Children who are actively and consistently spoken to will begin to speak earlier. Children who are read to will recognize shapes and letters earlier. An investment in a happy nanny is an investment in your child’s life and future.

A nanny is also a teacher.

Early childhood is filled with so many important milestones. Walking, talking, potty training, making friends, colors, the alphabet, shapes, feeding independently, there is so much that a child learns before they get to school. And so much they must learn in order to be prepared for it. These important building blocks for academic learning are taught by those closest to a child in their earliest stages of life. For working parents, a nanny will most likely be the one present for those most teachable moments in a child’s early development. Children who are actively and consistently spoken to will begin to speak earlier. Children who are read to will recognize shapes and letters earlier. An investment in a happy nanny is an investment in your child’s life and future.

What is an nanny

Nannying is hard work.

All parents know that raising a child is not always intuitive, nor easy. It takes patience, compassion, experience and the ability to nurture that is not naturally present in all people. Just like doctors and lawyers are experts in their field and expect to be respected and financially compensated for their expertise, nannies deserve to be regarded with the appreciation, consideration and dignity that they deserve. They deserve to ask for a raise when their job descriptions change, such as in the addition of a second child. They deserve to speak up and be heard when they are uncomfortable in a situation, just like in any other position. Just because they come to work in a home instead of an office does not disqualify them from the same human compassion dolled out around a water cooler.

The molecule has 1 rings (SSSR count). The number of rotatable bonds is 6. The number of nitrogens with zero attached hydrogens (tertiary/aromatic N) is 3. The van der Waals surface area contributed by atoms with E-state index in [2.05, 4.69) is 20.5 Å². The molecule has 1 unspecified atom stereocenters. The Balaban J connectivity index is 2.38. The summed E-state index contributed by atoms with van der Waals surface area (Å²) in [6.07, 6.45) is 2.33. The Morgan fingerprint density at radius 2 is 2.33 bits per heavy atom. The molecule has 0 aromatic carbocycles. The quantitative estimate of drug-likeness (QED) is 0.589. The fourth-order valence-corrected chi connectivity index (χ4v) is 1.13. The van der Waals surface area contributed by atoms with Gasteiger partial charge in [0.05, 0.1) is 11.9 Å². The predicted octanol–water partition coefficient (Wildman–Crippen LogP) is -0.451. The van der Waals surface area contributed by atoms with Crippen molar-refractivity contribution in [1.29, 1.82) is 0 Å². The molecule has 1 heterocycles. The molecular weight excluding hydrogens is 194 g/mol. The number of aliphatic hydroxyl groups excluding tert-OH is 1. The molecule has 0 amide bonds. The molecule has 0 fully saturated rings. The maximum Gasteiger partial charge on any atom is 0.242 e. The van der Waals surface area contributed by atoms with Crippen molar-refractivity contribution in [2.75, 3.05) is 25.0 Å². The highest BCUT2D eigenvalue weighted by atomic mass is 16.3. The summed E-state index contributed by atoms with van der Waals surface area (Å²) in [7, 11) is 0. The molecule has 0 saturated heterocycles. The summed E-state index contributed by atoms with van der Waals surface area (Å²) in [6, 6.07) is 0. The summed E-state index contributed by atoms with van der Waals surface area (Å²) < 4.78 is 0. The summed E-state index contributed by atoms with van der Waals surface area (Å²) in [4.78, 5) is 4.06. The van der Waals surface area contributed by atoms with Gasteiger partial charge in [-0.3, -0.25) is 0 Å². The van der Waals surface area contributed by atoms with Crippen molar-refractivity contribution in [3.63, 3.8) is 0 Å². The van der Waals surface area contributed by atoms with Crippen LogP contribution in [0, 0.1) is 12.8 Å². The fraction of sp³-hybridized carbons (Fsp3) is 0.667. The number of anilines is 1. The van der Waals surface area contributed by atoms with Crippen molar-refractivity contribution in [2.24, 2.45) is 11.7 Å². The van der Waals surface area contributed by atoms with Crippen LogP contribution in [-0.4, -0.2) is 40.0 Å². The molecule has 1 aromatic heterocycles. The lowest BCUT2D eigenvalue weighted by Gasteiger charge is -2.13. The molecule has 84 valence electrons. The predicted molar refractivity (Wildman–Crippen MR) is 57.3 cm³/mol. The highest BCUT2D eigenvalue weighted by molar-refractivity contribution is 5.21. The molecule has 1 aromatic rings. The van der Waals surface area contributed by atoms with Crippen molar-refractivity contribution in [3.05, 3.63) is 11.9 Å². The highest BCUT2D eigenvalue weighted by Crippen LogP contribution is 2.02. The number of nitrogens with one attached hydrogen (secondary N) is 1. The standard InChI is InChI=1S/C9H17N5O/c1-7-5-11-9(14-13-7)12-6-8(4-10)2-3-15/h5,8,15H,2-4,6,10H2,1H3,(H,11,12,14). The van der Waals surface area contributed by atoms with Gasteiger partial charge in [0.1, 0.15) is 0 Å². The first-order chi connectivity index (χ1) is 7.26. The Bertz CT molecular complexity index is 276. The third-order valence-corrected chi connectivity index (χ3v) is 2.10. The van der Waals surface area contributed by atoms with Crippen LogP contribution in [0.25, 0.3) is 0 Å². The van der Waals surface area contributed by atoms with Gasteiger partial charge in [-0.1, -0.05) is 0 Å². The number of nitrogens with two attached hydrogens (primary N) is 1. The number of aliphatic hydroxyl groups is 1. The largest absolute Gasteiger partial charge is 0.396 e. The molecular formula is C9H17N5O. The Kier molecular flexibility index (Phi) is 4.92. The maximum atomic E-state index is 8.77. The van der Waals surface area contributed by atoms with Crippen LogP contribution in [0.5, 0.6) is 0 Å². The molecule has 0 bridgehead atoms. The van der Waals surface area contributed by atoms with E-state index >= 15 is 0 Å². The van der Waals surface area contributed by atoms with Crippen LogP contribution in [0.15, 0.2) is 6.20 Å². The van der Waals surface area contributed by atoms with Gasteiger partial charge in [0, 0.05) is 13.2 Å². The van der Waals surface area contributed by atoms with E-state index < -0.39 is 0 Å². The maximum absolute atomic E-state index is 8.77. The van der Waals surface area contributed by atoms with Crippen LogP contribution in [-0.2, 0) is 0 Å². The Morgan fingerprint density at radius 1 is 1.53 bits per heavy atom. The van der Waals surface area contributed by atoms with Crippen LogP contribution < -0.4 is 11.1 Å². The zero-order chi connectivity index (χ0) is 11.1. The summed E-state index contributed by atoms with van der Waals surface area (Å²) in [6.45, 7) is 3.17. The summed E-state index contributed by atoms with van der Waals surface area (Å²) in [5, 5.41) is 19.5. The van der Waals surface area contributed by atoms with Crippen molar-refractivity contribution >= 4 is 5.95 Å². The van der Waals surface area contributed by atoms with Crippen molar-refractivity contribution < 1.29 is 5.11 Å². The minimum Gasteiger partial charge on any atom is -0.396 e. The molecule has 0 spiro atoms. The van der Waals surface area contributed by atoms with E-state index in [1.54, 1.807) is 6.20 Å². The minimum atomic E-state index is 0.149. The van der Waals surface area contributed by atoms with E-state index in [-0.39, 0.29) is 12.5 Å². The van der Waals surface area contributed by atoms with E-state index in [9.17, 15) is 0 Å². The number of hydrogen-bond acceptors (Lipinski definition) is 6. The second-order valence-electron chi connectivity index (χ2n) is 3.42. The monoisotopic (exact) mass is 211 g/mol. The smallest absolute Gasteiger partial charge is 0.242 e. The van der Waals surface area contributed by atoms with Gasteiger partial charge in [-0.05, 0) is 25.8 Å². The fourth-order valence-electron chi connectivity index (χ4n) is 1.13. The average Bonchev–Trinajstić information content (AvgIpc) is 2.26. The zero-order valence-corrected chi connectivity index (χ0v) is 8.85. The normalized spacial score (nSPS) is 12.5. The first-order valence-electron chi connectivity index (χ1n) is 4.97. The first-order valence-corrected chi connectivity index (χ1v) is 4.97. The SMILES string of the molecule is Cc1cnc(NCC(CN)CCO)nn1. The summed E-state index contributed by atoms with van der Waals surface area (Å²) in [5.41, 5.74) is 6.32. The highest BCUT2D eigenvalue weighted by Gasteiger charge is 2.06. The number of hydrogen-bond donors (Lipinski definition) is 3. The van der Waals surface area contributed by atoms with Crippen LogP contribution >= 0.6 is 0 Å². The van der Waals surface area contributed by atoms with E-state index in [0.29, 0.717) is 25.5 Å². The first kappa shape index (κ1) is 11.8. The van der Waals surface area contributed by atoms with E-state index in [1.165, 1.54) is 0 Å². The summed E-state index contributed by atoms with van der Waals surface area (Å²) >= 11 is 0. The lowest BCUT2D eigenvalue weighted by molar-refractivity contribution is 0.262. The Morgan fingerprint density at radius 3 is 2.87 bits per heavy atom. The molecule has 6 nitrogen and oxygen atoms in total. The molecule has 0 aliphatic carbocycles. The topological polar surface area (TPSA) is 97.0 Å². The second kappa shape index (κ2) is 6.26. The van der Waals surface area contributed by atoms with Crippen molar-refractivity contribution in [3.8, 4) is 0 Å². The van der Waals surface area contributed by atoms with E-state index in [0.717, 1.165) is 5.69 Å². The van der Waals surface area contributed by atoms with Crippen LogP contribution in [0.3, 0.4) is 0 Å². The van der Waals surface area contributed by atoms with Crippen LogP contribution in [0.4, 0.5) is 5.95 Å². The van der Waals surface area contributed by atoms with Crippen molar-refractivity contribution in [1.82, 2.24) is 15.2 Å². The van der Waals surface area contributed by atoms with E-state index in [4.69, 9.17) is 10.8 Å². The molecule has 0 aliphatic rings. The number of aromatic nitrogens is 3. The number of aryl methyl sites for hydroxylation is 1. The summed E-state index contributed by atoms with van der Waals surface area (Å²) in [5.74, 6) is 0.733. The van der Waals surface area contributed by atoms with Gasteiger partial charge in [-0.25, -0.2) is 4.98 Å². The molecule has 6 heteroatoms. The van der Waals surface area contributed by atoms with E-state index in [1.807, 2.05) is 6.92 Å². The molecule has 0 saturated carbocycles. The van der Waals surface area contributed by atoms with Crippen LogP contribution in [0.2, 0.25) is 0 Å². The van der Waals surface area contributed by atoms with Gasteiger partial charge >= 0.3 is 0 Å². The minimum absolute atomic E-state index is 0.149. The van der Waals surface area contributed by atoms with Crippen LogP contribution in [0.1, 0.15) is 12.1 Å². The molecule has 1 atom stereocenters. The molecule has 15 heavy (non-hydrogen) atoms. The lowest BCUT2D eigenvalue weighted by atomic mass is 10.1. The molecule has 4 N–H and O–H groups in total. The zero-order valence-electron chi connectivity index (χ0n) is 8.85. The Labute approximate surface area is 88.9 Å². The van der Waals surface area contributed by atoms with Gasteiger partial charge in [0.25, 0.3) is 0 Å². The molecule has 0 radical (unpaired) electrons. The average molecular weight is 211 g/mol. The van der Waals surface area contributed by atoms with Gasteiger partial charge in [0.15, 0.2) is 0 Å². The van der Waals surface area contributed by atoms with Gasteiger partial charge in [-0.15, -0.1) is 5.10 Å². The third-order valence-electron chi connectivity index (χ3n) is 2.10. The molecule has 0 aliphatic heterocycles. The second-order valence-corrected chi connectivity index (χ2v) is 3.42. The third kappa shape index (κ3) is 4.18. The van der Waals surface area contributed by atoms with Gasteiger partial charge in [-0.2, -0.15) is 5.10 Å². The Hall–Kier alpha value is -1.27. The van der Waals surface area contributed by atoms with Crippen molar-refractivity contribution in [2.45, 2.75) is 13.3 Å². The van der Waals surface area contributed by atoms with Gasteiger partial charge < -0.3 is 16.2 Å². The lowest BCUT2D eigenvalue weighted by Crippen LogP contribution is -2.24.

Stay at home parents will tell you that caring for a child all day long is the most difficult job they have ever had. Shouldn’t the person you hire to take care of your child, engaging them, caring for them, teaching them the building blocks of life, be respected, appreciated and feel safe in your house? Take a moment to think about what life is like through the eyes of your nanny, who very likely is one of the only other people who can love your child as much as you do. Is your nanny respected? Taken care of? Do they have all that they need in order to give all that they have to the emotional, physical and intellectual development of your child? If the answer is no to any of these questions, reach out to us and we can solidify a plan to turn your situation into the best it can be. The reward is in your child’s future.